We asked Amelia Bourbonnais, sourcing specialist at Xerox Canada Ltd, for her take on how to answer one of the many odd and confusing questions you might encounter during your next job interview. Read on, and good luck!
Q: Tell me about a recent mistake you made and what you did to resolve it.
I ask this question because I want to see how a person reacts to making a mistake. Too often, candidates during interview prep become obsessed with making sure they always put their “best foot” forward. I think that a candidate who shows they are comfortable talking about a mistake are those that are most confident in their abilities. Obviously, we are looking for those of you that are confident because, well, you simply make for better employees. But I also like this question because it shows me how you will deal with adversity on the job. What separates a good employee from a great employee is one that can admit mistakes and then fix them. It’s more important to know how to handle crises then to avoid them at all costs. Avoiding a problem, in the long run, just creates bigger and larger issues.
My suggestion for dealing with this type of question is to focus on real-life examples and then try to provide a concrete example. I want an example where you have an actual problem which you resolved and learned from. A great example would be something where you missed a detail in a procedure but learned from the mistake and developed a newly structured process to make sure the problem never occurred again. Here’s a great example to follow:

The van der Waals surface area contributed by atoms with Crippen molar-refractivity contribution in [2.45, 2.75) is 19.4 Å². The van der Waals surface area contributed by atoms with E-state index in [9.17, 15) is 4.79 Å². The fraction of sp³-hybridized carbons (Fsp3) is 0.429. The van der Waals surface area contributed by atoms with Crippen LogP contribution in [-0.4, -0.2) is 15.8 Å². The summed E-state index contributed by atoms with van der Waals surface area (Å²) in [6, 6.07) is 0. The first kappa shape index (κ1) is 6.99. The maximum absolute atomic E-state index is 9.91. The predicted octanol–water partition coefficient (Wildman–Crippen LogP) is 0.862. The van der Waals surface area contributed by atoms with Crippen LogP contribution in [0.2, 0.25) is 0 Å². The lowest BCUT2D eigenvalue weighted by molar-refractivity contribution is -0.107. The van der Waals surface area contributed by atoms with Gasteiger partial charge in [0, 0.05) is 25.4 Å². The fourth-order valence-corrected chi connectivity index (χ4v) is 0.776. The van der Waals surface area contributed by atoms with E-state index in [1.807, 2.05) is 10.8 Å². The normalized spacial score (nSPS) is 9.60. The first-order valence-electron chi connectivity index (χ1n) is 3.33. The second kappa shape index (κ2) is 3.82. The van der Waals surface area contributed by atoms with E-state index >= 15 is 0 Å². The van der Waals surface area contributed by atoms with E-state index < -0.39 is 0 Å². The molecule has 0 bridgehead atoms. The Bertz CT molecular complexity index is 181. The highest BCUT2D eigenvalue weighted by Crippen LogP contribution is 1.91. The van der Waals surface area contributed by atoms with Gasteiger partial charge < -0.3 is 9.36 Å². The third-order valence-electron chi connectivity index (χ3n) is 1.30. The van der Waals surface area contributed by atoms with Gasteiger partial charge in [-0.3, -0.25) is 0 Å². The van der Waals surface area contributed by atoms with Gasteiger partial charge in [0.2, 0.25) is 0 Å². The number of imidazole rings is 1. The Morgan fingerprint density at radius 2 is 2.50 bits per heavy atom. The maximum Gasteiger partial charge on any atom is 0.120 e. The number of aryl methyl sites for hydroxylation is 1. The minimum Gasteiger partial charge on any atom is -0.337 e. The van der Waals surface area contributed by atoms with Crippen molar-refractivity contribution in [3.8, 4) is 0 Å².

“I organized interviews for my manager in a three-day span. The first interviewee did not show up to the interview, and I quickly realized that I had not confirmed with him the interview time. I reviewed all other interviews scheduled and made sure each candidate had confirmed. As a result, every candidate after that attended their interviews and we hired the strongest one by day three. In the future, I made sure to confirm each candidate the day before their interview. I rarely have a candidate not show up to the interview now.”
One of the worst answers which I have gotten is: “When I work in a team environment, I tend to rely on team mates who always let me down.” This answer only shows me that you don’t think you have any actual faults (which we ALL do). Remember, you look a lot better when you provide an actual example as it implies you have reflected on what you can do better in your career. It shows a certain amount of self-awareness. Self-awareness is a large portion of what makes future leaders. Those that can understand themselves, can lead others on the same path. jp